The Structural Stone Wall
Save your mortar for pointing, bed your stones in concrete, and remember there's no substitute for gravity.
Synopsis: Stone houses built these days are usually stone veneer over a wood-frame wall. Here, the author explains how he makes structural stone walls the traditional way. Stones are bedded in concrete and gaps filled with pointing mortar.
Adams County, in south-central Pennsylvania, has hundreds of stone buildings, most of them built before the days of portland cement. I got started in stonemasonry by pointing up some of these old beauties, and I’ve always been impressed with the soundness of their stonework. After nearly two centuries, these buildings are still young. The masons who built them couldn’t rely on their crude lime mortar to hold stones together. Instead, they used a far stronger glue — gravity. The stonemasonry I do today follows this old-fashioned philosophy, but fortunately I’m able to take advantage of some new materials that weren’t available 150 years ago — concrete and pointing mortar.
The trademark of my stonework is spotless pointing. A good pointing job keeps water from getting inside the wall and also provides a consistent background that can really show off the variety of textures, colors and shapes in a rock wall.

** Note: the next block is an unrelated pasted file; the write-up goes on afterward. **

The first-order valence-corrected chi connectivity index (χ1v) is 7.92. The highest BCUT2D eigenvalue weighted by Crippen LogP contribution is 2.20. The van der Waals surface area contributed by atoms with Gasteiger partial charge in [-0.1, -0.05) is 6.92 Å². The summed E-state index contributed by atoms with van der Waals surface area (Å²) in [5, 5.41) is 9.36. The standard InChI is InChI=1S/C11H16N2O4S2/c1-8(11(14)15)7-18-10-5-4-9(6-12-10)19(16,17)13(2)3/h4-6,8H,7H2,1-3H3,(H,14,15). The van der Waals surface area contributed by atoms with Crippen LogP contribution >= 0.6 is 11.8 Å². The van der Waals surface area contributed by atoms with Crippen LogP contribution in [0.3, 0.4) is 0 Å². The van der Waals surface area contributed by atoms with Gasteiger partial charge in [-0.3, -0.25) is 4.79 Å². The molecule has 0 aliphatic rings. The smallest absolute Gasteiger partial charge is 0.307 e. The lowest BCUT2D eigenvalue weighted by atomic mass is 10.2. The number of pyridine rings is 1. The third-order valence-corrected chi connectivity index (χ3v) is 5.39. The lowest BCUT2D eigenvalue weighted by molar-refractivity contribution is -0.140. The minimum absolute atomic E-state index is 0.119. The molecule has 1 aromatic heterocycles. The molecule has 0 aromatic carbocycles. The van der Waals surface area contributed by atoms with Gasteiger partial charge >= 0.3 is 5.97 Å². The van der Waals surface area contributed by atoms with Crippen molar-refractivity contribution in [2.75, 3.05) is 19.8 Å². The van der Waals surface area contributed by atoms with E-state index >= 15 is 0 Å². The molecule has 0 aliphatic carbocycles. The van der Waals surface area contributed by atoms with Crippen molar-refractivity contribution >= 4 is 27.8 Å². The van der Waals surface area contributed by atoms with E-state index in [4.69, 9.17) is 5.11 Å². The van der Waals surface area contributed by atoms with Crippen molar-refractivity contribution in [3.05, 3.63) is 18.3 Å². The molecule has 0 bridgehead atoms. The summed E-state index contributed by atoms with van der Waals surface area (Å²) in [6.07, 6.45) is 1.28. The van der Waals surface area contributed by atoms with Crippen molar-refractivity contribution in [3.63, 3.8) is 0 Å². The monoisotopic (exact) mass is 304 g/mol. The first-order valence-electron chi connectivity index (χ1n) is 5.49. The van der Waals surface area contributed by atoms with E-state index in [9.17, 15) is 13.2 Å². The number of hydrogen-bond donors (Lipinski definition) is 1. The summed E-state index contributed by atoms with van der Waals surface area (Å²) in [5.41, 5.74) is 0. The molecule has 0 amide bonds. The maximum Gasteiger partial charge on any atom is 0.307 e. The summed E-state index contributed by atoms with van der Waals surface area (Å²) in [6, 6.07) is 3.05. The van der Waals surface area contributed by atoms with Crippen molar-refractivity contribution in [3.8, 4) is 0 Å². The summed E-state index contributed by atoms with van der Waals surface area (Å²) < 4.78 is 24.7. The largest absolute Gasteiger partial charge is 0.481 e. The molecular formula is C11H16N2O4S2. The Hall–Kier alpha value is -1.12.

High-quality pointing mortar isn’t cheap, but I don’t use a lot of it. The jointwork extends only an inch or two into the wall. The rest — the part you can’t see — is just stone and concrete. There are a number of advantages to using concrete instead of mortar to lay up a stone wall. The most obvious is cost: mortar mix is a lot more expensive than concrete, and you’d need quite a few more bags to complete a comparably sized wall. This is because the gravel (technically known as coarse aggregate) acts as a filler in the mix, making it go twice as far without sacrificing strength. The large stones still rely on gravity to hold their position in the wall, and the concrete ensures that there will be enough space between stones for me to point later.
With a 5-gal. bucket as a measuring unit, I make and mix the concrete on site. Two buckets of sand, three buckets of gravel, 2/3 bucket of portland cement and about 1/2 bucket of water (depending on the moisture content of the sand) yields a large wheelbarrow load of concrete. I mix everything together at once except the gravel, which gets added last. The final bucket of gravel really dries up the mix, and then it’s ready to use.
Concrete also gives me greater flexibility in laying up the wall than mortar would. Without the added gravel to hold adjacent stones apart, mortar tends to squish out between joints. With a stiff mix of concrete, I can keep the mix well away from the exposed face of the wall. This leaves room in the joints for my pointing mortar and cuts down the risk of messing up the faces of the stones with squeeze-out. The concrete won’t compress with added weight even if it hasn’t set, and this allows me to work vertically without worrying about the joints collapsing. Regular mortar mix can’t stand up to much compression before it sets, so you have to work horizontally, which isn’t always convenient.
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